According to IPSOS and Steelcase research, satisfaction with the physical workplace directly correlates with levels of employee engagement. But what is the true value of this engagement to an organisation and exactly how does workplace design impact on it?What is employee engagement and why does it matter?
Engagement is the level of enthusiasm and dedication an employee feels toward their job; the passion and commitment they have for the role and the company they work for. It includes the extent to which they engage and identify with the company’s mission and values, as well as their desire to contribute to its current and future direction, productivity and success.
Engagement is a powerful influence - it contributes to a positive work culture; to wellbeing, creativity, productivity and growth. Disengagement, on the other hand, sustains a negative work culture, destroys creativity, impedes productivity and tends to inertia
But how does the physical working environment feed into these feelings and behaviours?
Engaged employees have more control over their experiences at work
In the first place, the IPSOS/Steelcase research points to a strong and understandable correlation between control over basic elements of the working environment (temperature, ambient noise, light, ventilation and seating comfort) with levels of happiness at work and general job satisfaction. The happier we are, it concludes, the more engaged with our jobs we will tend to be.
But the research points to more profound ways in which the working environment contributes to levels of employee engagement.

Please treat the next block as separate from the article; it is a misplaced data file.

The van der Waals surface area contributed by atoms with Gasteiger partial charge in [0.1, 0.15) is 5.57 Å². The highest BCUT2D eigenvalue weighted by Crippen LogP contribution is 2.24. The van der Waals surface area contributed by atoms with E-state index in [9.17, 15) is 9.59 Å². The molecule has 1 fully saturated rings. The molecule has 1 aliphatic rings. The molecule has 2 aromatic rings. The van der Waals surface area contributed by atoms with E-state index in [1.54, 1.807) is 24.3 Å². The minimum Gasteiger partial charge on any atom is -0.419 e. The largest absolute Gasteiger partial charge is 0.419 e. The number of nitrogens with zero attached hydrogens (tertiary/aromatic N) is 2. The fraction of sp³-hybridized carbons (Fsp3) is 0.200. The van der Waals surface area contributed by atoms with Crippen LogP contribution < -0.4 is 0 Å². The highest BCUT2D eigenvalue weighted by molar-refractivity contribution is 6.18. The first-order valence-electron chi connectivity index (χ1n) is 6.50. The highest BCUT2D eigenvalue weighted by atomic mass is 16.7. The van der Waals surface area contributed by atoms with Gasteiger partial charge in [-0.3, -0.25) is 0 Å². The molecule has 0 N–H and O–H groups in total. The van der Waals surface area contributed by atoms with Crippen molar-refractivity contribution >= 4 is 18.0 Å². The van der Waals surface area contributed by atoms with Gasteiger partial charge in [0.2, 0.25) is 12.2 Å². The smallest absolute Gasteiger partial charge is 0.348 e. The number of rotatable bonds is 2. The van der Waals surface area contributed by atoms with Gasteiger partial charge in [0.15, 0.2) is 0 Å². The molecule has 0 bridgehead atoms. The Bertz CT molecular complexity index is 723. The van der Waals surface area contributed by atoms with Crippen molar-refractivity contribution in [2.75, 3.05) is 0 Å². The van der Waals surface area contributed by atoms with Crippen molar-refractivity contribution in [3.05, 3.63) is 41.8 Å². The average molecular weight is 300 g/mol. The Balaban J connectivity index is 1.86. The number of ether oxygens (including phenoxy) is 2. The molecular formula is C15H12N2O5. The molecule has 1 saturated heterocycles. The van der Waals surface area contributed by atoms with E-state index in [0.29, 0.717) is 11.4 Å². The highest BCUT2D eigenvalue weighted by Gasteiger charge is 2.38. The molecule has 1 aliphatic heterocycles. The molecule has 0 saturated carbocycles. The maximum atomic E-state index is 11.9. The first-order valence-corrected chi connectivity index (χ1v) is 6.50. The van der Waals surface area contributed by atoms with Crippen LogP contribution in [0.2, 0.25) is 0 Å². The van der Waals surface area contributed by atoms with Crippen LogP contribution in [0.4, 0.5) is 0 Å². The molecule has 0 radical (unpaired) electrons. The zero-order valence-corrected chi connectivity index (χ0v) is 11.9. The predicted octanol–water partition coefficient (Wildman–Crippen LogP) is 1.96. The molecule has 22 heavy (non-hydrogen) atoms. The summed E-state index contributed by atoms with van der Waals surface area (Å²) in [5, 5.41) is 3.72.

The study suggests employee engagement in the modern office hinges on our ability to balance intense thought based tasks, collaborative activities and moments of reflection throughout the day to keep us focused and working at our creative best.
This kind of control prioritises the cognitive, physical and emotional wellbeing of the people who use an office. And it’s a fundamental requirement for facilitating the demanding cerebral and collaborative work that characterise the myriad work challenges of the modern workplace.
The ability to control environments, choosing where and how we work, therefore, supports a more innovative, diverse and energised workforce that can be fostered or inhibited by specific workplace design choices.
How workplace design features can maximise employee engagement
From the small but significant features of the desk and seating solutions, to the way you design your meeting rooms and integrate technology into them, all these decisions can impact the wellbeing and engagement levels of your most valuable asset - the people you work with.
Design to support changing postures
Modern work requires us to be able to shift postures throughout the day. Being tied to a desk in a sitting posture for hours on end is bad for our health, our creative thinking and our productivity.